Idiopathic Thrombocytopenic Purpura

November 12, 2012

Idiopathic Thrombocytopenic Purpura

Idiopathic thrombocytopenic purpura (ITP) is a bleeding disorder that occurs when the immune system attacks the body’s blood platelets. Low levels of platelets in the blood prevent the normal clotting of the blood.

Causes and Risk Factors

Platelets help to clot the blood by clumping together to form a plug that blocks small holes in damaged blood vessels. The immune system, on the other hand, produces proteins known as antibodies to fight germs and infections. However, when the immune system produces antibodies against the platelets, they lose their ability to clot. The spleen destroys the platelets bound to antibodies.

Idiopathic thrombocytopenic purpura is a common condition that may develop in adults and children. In fact, 50 to 150 new cases per 1 million people develop each year with children accounting for 50 percent of those cases. Children usually develop acute or short-term ITP after a viral infection. The symptoms go away within a few weeks or months, and almost 80 percent of children regain their normal platelet count within a year without any treatment. Adults, especially women, are more likely to develop a chronic form of ITP. The condition is not related to an infection and may last for several years. Some children and teenagers may also develop chronic ITP. The disease can be managed with proper treatment.

Symptoms

Idiopathic thrombocytopenia purpura is characterized by groups of pinpointed red spots known as petechial rash. The spots often look like a rash and may occur due to bleeding under the skin. The bleeding may also cause purplish bruises on the skin known as purpura. Extensive bleeding can lead to the accumulation of partially-clotted blood under the skin, which appears as lumps called hematomas. Some patients may also experience bleeding from nose or gums as well as blood in urine and stool. Some women may also suffer from heavy menstrual bleeding.

Diagnosis

Apart from doing a physical examination and studying the health history of the patient, doctors may also prescribe certain laboratory tests to confirm the diagnosis for idiopathic thrombocytopenia purpura. The doctor will look for signs of bleeding and characteristic red spots or purple areas on the skin during the physical exam. Your medical history including the list of previous infections may also help provide preliminary diagnosis for the disease. The common laboratory tests include:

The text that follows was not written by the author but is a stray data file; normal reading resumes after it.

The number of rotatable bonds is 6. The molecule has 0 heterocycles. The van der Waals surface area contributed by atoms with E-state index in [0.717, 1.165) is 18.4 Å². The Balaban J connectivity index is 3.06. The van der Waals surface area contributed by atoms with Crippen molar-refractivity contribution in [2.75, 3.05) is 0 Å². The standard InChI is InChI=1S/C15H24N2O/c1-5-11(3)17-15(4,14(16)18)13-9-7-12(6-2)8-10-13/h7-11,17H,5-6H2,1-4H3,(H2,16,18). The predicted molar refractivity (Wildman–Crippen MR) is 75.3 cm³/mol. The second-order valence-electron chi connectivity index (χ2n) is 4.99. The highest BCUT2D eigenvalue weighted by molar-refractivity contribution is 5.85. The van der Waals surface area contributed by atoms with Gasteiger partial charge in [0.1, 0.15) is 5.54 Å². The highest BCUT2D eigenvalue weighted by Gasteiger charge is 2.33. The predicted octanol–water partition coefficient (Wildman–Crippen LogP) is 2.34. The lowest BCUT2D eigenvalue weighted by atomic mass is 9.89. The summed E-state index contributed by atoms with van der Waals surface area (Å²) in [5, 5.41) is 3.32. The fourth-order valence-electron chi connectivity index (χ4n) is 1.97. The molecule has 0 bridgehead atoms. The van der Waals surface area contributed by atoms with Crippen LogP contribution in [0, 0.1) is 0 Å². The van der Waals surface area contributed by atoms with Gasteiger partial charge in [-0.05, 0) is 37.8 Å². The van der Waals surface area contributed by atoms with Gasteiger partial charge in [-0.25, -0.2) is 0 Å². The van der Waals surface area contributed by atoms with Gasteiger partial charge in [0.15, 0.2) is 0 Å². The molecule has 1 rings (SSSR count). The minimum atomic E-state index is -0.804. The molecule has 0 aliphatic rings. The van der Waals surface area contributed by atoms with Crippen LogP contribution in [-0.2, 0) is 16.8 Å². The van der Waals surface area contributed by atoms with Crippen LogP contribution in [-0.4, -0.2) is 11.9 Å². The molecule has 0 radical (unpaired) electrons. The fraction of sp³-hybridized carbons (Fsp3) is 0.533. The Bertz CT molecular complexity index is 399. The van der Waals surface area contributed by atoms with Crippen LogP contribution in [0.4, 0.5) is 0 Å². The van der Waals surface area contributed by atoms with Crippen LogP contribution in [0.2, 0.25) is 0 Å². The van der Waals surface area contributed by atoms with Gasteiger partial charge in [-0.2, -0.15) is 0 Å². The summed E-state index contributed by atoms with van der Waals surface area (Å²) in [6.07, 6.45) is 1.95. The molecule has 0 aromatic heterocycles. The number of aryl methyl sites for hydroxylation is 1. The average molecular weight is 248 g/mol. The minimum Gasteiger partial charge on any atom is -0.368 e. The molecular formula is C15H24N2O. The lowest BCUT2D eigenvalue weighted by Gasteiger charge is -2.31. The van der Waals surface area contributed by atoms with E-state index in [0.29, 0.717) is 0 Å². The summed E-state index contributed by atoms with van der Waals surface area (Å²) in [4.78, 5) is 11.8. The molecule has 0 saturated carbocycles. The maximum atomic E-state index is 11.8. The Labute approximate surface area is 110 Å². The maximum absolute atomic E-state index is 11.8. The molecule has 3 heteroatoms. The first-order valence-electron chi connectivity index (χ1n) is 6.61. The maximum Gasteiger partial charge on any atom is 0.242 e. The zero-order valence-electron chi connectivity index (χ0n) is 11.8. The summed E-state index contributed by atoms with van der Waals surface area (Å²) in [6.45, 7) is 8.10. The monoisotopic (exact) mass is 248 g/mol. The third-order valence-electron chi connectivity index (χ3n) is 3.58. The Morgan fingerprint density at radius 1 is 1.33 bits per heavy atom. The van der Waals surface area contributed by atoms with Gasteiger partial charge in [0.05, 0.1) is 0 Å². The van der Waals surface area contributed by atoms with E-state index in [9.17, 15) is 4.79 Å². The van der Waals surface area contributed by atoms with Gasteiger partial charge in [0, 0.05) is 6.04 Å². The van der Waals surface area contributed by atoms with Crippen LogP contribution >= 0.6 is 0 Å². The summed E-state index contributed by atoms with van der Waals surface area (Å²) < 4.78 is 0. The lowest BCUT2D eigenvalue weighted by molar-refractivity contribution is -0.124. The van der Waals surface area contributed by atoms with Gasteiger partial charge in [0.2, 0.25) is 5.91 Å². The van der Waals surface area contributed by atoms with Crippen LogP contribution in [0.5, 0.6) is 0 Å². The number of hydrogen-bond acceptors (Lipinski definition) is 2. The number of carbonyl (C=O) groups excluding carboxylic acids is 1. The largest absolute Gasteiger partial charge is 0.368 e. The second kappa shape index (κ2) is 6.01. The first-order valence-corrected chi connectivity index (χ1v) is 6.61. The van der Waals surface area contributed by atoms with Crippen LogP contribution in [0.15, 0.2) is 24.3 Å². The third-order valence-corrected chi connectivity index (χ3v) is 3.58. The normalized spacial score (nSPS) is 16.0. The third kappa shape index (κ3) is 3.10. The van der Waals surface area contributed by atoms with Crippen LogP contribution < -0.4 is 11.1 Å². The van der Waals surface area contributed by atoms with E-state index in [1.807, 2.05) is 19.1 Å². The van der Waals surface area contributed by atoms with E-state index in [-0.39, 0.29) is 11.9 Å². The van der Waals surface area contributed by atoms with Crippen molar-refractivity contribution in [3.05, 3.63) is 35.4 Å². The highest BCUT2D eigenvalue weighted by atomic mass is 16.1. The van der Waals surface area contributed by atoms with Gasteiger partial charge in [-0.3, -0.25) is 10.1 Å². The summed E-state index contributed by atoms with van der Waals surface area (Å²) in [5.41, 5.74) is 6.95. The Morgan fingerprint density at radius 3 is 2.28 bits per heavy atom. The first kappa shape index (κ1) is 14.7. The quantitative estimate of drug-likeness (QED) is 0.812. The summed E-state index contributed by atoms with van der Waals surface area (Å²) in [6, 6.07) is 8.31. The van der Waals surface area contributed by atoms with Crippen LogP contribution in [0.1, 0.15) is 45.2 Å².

• A complete blood count, or CBC test, to check for the platelet count.

  • Microscopic examination of the blood smear to determine the platelet concentration in the blood.

  • Antigen-antibody tests to identify the anti-platelet antibodies in your blood sample.

  • Bone marrow aspiration or biopsy to see whether the bone marrow is making sufficient amount of platelets. The bone marrow tests may also indicate increased amounts of megakaryocytes, early stage platelet.

Treatment

Idiopathic thrombocytopenia purpura is not a life threatening condition. The treatment depends on the severity of the symptoms and the actual platelet counts. Mild cases of ITP may not require any treatment. However, the patient should be placed under regular observation.

Corticosteroids such as prednisone are often prescribed to suppress the immune system of patients with severe ITP. However, steroids have many side effects and increase the risk of relapse once the treatment is stopped. Intravenous administration of immune globulin and anti-Rh (D) immunoglobulin may help increase the blood platelet levels.

Your doctor may recommend surgery to remove your spleen. The spleen is a small organ on the upper left part of your abdomen. It is responsible for the production of antibodies. However, removal of spleen may make you susceptible to certain diseases. You should, therefore, get vaccinated against those infections before undergoing splenectomy.

Two newer medications known as eltrombopag and romiplostim may help treat ITP in patients who do not benefit from corticosteroids and splenectomy. Some patients may also require regular hospitalization for platelet transfusion. Others may improve their platelet count by discontinuing any anti-platelet medications that they might be taking to treat some other conditions.

Pregnant women should talk to their doctor to see if they require any special medications to manage the condition during their pregnancy.

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